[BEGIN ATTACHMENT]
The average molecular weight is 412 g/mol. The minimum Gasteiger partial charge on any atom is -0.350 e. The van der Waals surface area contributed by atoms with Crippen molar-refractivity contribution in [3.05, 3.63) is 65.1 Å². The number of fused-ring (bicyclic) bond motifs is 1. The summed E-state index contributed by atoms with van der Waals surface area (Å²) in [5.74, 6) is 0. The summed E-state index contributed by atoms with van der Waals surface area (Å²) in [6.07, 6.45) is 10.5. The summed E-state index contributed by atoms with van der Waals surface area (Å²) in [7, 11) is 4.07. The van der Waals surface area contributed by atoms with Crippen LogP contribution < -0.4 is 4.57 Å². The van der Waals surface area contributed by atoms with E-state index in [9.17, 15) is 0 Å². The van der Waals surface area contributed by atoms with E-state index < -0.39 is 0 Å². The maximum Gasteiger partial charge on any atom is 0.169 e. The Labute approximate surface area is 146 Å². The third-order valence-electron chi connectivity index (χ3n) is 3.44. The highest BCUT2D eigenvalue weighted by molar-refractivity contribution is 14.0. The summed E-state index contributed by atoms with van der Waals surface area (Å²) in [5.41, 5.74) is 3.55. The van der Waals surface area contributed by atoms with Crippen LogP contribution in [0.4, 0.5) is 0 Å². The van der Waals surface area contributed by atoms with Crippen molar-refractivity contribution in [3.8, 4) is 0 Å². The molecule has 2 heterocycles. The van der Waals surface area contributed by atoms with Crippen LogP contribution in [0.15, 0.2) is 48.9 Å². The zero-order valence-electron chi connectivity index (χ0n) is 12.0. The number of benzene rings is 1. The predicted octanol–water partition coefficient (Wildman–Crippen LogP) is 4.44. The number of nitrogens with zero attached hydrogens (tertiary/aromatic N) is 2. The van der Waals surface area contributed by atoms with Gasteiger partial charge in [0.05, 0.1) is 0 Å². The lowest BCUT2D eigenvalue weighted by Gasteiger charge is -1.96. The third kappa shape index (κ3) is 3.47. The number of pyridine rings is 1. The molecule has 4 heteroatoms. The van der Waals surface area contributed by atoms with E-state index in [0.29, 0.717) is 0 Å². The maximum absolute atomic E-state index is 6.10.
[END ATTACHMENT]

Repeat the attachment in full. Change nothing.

The average molecular weight is 412 g/mol. The minimum Gasteiger partial charge on any atom is -0.350 e. The van der Waals surface area contributed by atoms with Crippen molar-refractivity contribution in [3.05, 3.63) is 65.1 Å². The number of fused-ring (bicyclic) bond motifs is 1. The summed E-state index contributed by atoms with van der Waals surface area (Å²) in [5.74, 6) is 0. The summed E-state index contributed by atoms with van der Waals surface area (Å²) in [6.07, 6.45) is 10.5. The summed E-state index contributed by atoms with van der Waals surface area (Å²) in [7, 11) is 4.07. The van der Waals surface area contributed by atoms with Crippen LogP contribution < -0.4 is 4.57 Å². The van der Waals surface area contributed by atoms with E-state index in [9.17, 15) is 0 Å². The van der Waals surface area contributed by atoms with E-state index < -0.39 is 0 Å². The maximum Gasteiger partial charge on any atom is 0.169 e. The Labute approximate surface area is 146 Å². The third-order valence-electron chi connectivity index (χ3n) is 3.44. The highest BCUT2D eigenvalue weighted by molar-refractivity contribution is 14.0. The summed E-state index contributed by atoms with van der Waals surface area (Å²) in [5.41, 5.74) is 3.55. The van der Waals surface area contributed by atoms with Crippen LogP contribution in [0.4, 0.5) is 0 Å². The van der Waals surface area contributed by atoms with Crippen molar-refractivity contribution in [3.8, 4) is 0 Å². The molecule has 2 heterocycles. The van der Waals surface area contributed by atoms with Crippen LogP contribution in [0.15, 0.2) is 48.9 Å². The zero-order valence-electron chi connectivity index (χ0n) is 12.0. The number of benzene rings is 1. The predicted octanol–water partition coefficient (Wildman–Crippen LogP) is 4.44. The number of nitrogens with zero attached hydrogens (tertiary/aromatic N) is 2. The van der Waals surface area contributed by atoms with Gasteiger partial charge in [0.05, 0.1) is 0 Å². The lowest BCUT2D eigenvalue weighted by Gasteiger charge is -1.96. The third kappa shape index (κ3) is 3.47. The number of pyridine rings is 1. The molecule has 4 heteroatoms. The van der Waals surface area contributed by atoms with E-state index in [0.29, 0.717) is 0 Å². The maximum absolute atomic E-state index is 6.10.